Recognizing that pushing for an expedited Measure R process would potentially derail the process, the Mace Innovation Center developers, led by Dan Ramos, sent a letter to council on Tuesday indicating, “The Mace Ranch Innovation Center team has listened carefully to the community response to our proposal to modify the Measure R voting process. That discussion, which has occurred in a variety of forms and places, has made clear to us that Davis residents treasure Measure R and do not wish to entertain changing it.”
Based on that, Mr. Ramos announced on Tuesday, “We are accordingly withdrawing the request.” He writes, “Our intent instead is to proceed with the processing of our project consistent with the existing provisions of Measure R. That means our proposal will be subject to a vote by the electorate only if and when it is approved by the City Council.”
However, they asked for an early check-in. “In order to allow that to occur, and to provide our team with early citizen feedback, we would now request that the Council place an advisory measure on the November ballot which would allow the electorate to express their level of support for our proposal,” he wrote.
The huge part of the driver here was Tyler Schilling. Early in the evening he told the council, “The trajectory of our particular business has us believing at the moment that we need to build a 200 thousand square foot facility with contiguous expansion room to 400 thousand. Unfortunately, our timeframe may not coincide with the process that is going on at the moment.”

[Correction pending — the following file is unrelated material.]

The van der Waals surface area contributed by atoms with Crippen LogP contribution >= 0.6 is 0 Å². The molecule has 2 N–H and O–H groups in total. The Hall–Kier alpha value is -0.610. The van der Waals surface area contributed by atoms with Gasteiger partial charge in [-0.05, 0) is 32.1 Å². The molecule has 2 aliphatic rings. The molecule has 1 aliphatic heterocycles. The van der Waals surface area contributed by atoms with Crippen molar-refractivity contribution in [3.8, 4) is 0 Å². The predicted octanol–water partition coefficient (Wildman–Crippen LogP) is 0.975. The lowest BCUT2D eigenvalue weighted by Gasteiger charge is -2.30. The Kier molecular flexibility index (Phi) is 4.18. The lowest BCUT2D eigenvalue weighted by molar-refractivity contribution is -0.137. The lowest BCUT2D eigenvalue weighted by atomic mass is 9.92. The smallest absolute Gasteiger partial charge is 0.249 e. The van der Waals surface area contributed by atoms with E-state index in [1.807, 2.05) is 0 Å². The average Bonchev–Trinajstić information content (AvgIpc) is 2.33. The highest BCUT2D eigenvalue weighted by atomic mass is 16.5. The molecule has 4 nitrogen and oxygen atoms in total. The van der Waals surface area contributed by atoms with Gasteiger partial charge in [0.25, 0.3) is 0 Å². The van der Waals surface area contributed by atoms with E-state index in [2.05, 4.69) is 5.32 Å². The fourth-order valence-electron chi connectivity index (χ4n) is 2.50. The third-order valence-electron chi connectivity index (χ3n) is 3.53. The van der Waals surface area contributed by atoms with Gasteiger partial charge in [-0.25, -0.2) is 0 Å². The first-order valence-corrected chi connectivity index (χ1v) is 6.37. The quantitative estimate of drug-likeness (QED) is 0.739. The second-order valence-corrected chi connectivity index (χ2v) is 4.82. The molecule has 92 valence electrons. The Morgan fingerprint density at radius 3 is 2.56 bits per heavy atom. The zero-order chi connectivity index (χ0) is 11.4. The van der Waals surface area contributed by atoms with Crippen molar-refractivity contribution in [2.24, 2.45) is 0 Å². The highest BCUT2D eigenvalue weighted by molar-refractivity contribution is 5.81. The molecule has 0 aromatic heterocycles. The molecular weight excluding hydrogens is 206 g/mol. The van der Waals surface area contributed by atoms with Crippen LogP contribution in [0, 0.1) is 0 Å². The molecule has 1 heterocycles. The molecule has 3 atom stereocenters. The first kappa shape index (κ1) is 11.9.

He was blunt, “I need to before we enter 2015 have a serious reduction in the degree of uncertainty about the likelihood in timing of a project like this, otherwise I would have to explore other alternatives as a purely practical matter.”
Later Mr. Schilling would clarify his position. He said that, in his nightmare scenario, he would go through a very elaborate and detailed process, the voters reject it two years down the line, and he doesn’t have a viable plan B in place.
“Some degree of comfort in the not too distant future is an essential part,” he said.
However, the advisory vote, while seemingly preferable to altering Measure R, does not have clear sailing just yet. The council will reconvene tonight to weigh the proposal.
They heard a mixture of thoughts from the public as well as council.
Former Mayor Ken Wagstaff said bluntly, “Don’t fast track Measure J.” He said, “The public in this town is proud of the fact that they can intelligently decide what they want their city to become. This whole idea of having an advisory vote, I think is strange because the whole idea of having Measure J is to put before the public a specific decision. An advisory vote doesn’t sound very specific to me.”